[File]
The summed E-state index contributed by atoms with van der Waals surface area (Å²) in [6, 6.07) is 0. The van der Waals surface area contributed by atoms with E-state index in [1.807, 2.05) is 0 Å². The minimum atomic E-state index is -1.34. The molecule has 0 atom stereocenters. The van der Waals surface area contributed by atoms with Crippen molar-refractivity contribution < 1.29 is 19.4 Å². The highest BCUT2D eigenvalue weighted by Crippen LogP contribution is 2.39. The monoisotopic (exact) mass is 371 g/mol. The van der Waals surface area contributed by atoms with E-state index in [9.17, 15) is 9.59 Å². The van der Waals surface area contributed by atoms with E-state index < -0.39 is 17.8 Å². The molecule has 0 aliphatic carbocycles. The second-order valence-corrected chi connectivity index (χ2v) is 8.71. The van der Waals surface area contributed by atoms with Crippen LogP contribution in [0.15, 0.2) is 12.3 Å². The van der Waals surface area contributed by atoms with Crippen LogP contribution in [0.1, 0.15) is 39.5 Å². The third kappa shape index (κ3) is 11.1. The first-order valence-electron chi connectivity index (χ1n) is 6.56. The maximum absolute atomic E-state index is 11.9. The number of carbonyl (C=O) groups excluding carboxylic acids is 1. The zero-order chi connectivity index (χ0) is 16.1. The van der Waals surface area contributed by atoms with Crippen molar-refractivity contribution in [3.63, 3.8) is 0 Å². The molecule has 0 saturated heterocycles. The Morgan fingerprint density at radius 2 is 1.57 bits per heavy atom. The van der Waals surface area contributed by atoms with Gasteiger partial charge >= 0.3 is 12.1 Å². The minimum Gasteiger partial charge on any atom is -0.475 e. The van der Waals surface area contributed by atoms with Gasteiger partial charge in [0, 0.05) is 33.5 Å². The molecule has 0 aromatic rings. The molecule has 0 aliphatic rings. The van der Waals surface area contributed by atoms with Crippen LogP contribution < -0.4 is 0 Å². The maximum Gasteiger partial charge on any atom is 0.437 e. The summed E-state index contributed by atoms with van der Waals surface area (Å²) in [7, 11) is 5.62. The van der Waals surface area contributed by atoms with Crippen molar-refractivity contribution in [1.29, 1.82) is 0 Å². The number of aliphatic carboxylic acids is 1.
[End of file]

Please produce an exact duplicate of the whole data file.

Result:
The summed E-state index contributed by atoms with van der Waals surface area (Å²) in [6, 6.07) is 0. The van der Waals surface area contributed by atoms with E-state index in [1.807, 2.05) is 0 Å². The minimum atomic E-state index is -1.34. The molecule has 0 atom stereocenters. The van der Waals surface area contributed by atoms with Crippen molar-refractivity contribution < 1.29 is 19.4 Å². The highest BCUT2D eigenvalue weighted by Crippen LogP contribution is 2.39. The monoisotopic (exact) mass is 371 g/mol. The van der Waals surface area contributed by atoms with E-state index in [9.17, 15) is 9.59 Å². The van der Waals surface area contributed by atoms with E-state index < -0.39 is 17.8 Å². The molecule has 0 aliphatic carbocycles. The second-order valence-corrected chi connectivity index (χ2v) is 8.71. The van der Waals surface area contributed by atoms with Crippen LogP contribution in [0.15, 0.2) is 12.3 Å². The van der Waals surface area contributed by atoms with Crippen LogP contribution in [0.1, 0.15) is 39.5 Å². The third kappa shape index (κ3) is 11.1. The first-order valence-electron chi connectivity index (χ1n) is 6.56. The maximum absolute atomic E-state index is 11.9. The number of carbonyl (C=O) groups excluding carboxylic acids is 1. The zero-order chi connectivity index (χ0) is 16.1. The van der Waals surface area contributed by atoms with Crippen molar-refractivity contribution in [3.63, 3.8) is 0 Å². The molecule has 0 saturated heterocycles. The Morgan fingerprint density at radius 2 is 1.57 bits per heavy atom. The van der Waals surface area contributed by atoms with Gasteiger partial charge >= 0.3 is 12.1 Å². The minimum Gasteiger partial charge on any atom is -0.475 e. The van der Waals surface area contributed by atoms with Gasteiger partial charge in [0, 0.05) is 33.5 Å². The molecule has 0 aromatic rings. The molecule has 0 aliphatic rings. The van der Waals surface area contributed by atoms with Crippen LogP contribution < -0.4 is 0 Å². The maximum Gasteiger partial charge on any atom is 0.437 e. The summed E-state index contributed by atoms with van der Waals surface area (Å²) in [7, 11) is 5.62. The van der Waals surface area contributed by atoms with Crippen molar-refractivity contribution in [1.29, 1.82) is 0 Å². The number of aliphatic carboxylic acids is 1.